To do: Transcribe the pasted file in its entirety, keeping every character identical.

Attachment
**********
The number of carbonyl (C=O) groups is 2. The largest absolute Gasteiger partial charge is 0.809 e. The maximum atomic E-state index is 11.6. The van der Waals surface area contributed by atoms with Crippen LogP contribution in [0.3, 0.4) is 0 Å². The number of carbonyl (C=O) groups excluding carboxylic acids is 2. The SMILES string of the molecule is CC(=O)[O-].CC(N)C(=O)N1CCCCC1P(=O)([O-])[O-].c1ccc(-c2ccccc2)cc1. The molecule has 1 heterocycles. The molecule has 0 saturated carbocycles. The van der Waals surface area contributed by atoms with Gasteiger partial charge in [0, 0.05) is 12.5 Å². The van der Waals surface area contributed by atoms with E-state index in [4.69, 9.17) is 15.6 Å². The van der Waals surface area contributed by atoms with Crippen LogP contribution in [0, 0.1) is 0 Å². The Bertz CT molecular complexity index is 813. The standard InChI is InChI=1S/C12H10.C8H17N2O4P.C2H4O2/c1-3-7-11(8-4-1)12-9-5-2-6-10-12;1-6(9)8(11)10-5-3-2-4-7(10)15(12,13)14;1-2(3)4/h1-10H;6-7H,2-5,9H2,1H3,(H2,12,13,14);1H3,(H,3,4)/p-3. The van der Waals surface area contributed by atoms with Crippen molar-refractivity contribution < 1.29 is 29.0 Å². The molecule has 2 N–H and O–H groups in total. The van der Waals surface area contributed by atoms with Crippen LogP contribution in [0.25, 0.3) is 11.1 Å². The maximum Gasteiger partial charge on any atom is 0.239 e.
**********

The number of carbonyl (C=O) groups is 2. The largest absolute Gasteiger partial charge is 0.809 e. The maximum atomic E-state index is 11.6. The van der Waals surface area contributed by atoms with Crippen LogP contribution in [0.3, 0.4) is 0 Å². The number of carbonyl (C=O) groups excluding carboxylic acids is 2. The SMILES string of the molecule is CC(=O)[O-].CC(N)C(=O)N1CCCCC1P(=O)([O-])[O-].c1ccc(-c2ccccc2)cc1. The molecule has 1 heterocycles. The molecule has 0 saturated carbocycles. The van der Waals surface area contributed by atoms with Gasteiger partial charge in [0, 0.05) is 12.5 Å². The van der Waals surface area contributed by atoms with E-state index in [4.69, 9.17) is 15.6 Å². The van der Waals surface area contributed by atoms with Crippen LogP contribution in [0, 0.1) is 0 Å². The Bertz CT molecular complexity index is 813. The standard InChI is InChI=1S/C12H10.C8H17N2O4P.C2H4O2/c1-3-7-11(8-4-1)12-9-5-2-6-10-12;1-6(9)8(11)10-5-3-2-4-7(10)15(12,13)14;1-2(3)4/h1-10H;6-7H,2-5,9H2,1H3,(H2,12,13,14);1H3,(H,3,4)/p-3. The van der Waals surface area contributed by atoms with Crippen molar-refractivity contribution < 1.29 is 29.0 Å². The molecule has 2 N–H and O–H groups in total. The van der Waals surface area contributed by atoms with Crippen LogP contribution in [0.25, 0.3) is 11.1 Å². The maximum Gasteiger partial charge on any atom is 0.239 e.